By Jake Stern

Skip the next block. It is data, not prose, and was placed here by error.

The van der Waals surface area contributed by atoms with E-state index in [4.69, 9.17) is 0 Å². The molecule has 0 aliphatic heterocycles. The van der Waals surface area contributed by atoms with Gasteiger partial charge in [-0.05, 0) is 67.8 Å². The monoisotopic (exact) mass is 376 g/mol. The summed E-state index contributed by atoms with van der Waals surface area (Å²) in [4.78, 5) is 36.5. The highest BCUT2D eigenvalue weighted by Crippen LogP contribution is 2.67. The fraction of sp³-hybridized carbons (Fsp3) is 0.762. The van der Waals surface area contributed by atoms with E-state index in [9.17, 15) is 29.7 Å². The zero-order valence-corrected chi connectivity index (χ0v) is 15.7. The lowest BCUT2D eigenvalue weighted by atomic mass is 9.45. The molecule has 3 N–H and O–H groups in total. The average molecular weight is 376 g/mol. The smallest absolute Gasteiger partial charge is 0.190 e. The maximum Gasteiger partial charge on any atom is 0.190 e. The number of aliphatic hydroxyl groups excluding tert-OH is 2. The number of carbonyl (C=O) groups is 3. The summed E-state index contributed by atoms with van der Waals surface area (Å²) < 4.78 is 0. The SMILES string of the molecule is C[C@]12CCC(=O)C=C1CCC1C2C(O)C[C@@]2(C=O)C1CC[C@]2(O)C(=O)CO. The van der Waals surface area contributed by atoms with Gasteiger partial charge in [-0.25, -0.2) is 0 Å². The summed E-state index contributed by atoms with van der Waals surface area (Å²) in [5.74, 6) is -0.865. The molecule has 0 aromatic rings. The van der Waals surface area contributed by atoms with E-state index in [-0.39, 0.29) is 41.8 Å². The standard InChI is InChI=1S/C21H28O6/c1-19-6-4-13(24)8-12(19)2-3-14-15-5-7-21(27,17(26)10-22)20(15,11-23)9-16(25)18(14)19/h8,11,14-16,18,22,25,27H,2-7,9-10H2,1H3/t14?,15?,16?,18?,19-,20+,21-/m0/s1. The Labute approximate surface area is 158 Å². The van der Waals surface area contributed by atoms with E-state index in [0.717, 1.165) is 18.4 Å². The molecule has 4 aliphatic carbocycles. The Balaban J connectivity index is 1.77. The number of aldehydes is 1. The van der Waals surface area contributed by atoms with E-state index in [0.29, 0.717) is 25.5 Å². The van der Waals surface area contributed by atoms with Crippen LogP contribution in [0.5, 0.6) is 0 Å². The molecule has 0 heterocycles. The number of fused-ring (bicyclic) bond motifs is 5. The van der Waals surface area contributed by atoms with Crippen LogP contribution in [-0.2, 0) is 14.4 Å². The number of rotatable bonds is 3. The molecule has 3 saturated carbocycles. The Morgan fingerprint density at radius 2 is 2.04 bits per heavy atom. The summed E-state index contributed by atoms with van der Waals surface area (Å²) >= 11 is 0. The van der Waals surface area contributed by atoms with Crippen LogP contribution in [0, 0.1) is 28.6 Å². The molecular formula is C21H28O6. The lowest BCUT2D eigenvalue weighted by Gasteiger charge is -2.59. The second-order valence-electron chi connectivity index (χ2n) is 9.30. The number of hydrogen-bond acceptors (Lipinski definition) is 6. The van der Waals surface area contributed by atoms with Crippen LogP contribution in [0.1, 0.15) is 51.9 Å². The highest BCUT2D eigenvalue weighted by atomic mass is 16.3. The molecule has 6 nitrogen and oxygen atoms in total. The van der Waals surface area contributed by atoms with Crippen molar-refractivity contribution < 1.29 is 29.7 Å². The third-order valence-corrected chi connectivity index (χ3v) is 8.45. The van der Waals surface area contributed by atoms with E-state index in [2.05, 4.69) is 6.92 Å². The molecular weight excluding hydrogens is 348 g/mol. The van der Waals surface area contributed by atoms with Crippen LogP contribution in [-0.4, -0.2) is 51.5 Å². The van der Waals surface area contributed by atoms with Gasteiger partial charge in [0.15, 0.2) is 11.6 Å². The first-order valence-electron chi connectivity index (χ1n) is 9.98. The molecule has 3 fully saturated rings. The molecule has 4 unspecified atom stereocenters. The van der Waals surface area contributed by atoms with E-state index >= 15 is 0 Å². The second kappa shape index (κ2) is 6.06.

New York has one of the lowest organ donor rates (as a percentage of the population) in the country, which has raised serious concerns about current enrollment practices. According to a 2012 study by the non-profit Donor Life America, New York ranks in the bottom three states for donor registration with 18% of adults signed up compared with a national average of 42.7%. The same study found Alaska, Montana, and Washington to have the highest registration rates as a percentage of the population (79%, 79%, and 75% respectively). Many claim that New York’s low rates are a consequence of the state enrollment system, where individuals are eligible to sign up when they renew their driver’s licenses or register to vote. In states that have the highest sign-up rates, the registries are run by nonprofits as opposed to the government. Presently, 950,000 New Yorkers have indicated intent to donate but lack consent of their health care proxies, legal guardians or heirs. Advocates are pushing for this group to give legal consent to add to the 2.5 million organ donors who have formally signed up since the database was established. A study from Excellus Blue Cross Blue Shield asserts that 539 New Yorkers died awaiting a transplant last year while and that 8,667 people are on New York’s list for a kidney and 1,352 for a liver. Almost 1,500 of them have been waiting over five years.
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